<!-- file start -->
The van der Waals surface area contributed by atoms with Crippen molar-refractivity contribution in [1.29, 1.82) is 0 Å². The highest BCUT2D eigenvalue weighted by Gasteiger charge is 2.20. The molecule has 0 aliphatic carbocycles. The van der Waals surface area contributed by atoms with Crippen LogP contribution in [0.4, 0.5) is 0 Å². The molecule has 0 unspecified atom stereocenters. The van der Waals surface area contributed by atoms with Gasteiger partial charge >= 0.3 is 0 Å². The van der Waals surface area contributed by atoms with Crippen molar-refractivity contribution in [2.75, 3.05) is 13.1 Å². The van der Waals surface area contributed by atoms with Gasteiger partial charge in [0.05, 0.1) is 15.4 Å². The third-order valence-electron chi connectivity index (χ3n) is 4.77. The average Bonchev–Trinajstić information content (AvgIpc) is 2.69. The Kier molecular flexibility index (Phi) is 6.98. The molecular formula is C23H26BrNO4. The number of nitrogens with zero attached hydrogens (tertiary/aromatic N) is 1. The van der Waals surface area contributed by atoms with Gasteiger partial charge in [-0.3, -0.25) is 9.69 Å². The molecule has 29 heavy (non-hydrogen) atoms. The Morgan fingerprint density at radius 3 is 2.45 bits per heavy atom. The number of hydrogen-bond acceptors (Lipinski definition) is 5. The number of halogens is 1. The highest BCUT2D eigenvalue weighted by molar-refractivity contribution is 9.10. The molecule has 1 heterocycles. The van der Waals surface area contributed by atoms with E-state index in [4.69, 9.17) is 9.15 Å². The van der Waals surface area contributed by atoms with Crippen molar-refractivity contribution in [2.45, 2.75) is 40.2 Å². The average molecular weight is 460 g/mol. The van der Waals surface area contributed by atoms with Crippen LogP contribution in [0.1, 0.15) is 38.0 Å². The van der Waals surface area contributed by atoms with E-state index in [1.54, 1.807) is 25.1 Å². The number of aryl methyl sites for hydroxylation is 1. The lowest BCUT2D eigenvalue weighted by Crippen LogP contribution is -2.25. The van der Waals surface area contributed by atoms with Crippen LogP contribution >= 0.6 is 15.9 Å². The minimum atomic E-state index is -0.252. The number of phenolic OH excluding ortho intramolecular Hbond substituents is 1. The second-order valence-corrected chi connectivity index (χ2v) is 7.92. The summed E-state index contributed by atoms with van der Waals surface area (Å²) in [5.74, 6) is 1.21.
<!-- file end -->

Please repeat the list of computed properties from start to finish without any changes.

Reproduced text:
The van der Waals surface area contributed by atoms with Crippen molar-refractivity contribution in [1.29, 1.82) is 0 Å². The highest BCUT2D eigenvalue weighted by Gasteiger charge is 2.20. The molecule has 0 aliphatic carbocycles. The van der Waals surface area contributed by atoms with Crippen LogP contribution in [0.4, 0.5) is 0 Å². The molecule has 0 unspecified atom stereocenters. The van der Waals surface area contributed by atoms with Gasteiger partial charge >= 0.3 is 0 Å². The van der Waals surface area contributed by atoms with Crippen molar-refractivity contribution in [2.75, 3.05) is 13.1 Å². The van der Waals surface area contributed by atoms with Gasteiger partial charge in [0.05, 0.1) is 15.4 Å². The third-order valence-electron chi connectivity index (χ3n) is 4.77. The average Bonchev–Trinajstić information content (AvgIpc) is 2.69. The Kier molecular flexibility index (Phi) is 6.98. The molecular formula is C23H26BrNO4. The number of nitrogens with zero attached hydrogens (tertiary/aromatic N) is 1. The van der Waals surface area contributed by atoms with Gasteiger partial charge in [-0.3, -0.25) is 9.69 Å². The molecule has 29 heavy (non-hydrogen) atoms. The Morgan fingerprint density at radius 3 is 2.45 bits per heavy atom. The number of hydrogen-bond acceptors (Lipinski definition) is 5. The number of halogens is 1. The highest BCUT2D eigenvalue weighted by molar-refractivity contribution is 9.10. The molecule has 1 heterocycles. The van der Waals surface area contributed by atoms with E-state index in [4.69, 9.17) is 9.15 Å². The van der Waals surface area contributed by atoms with Crippen molar-refractivity contribution in [2.45, 2.75) is 40.2 Å². The average molecular weight is 460 g/mol. The van der Waals surface area contributed by atoms with Crippen LogP contribution in [0.1, 0.15) is 38.0 Å². The van der Waals surface area contributed by atoms with E-state index in [1.54, 1.807) is 25.1 Å². The number of aryl methyl sites for hydroxylation is 1. The lowest BCUT2D eigenvalue weighted by Crippen LogP contribution is -2.25. The van der Waals surface area contributed by atoms with Crippen LogP contribution >= 0.6 is 15.9 Å². The minimum atomic E-state index is -0.252. The number of phenolic OH excluding ortho intramolecular Hbond substituents is 1. The second-order valence-corrected chi connectivity index (χ2v) is 7.92. The summed E-state index contributed by atoms with van der Waals surface area (Å²) in [5.74, 6) is 1.21.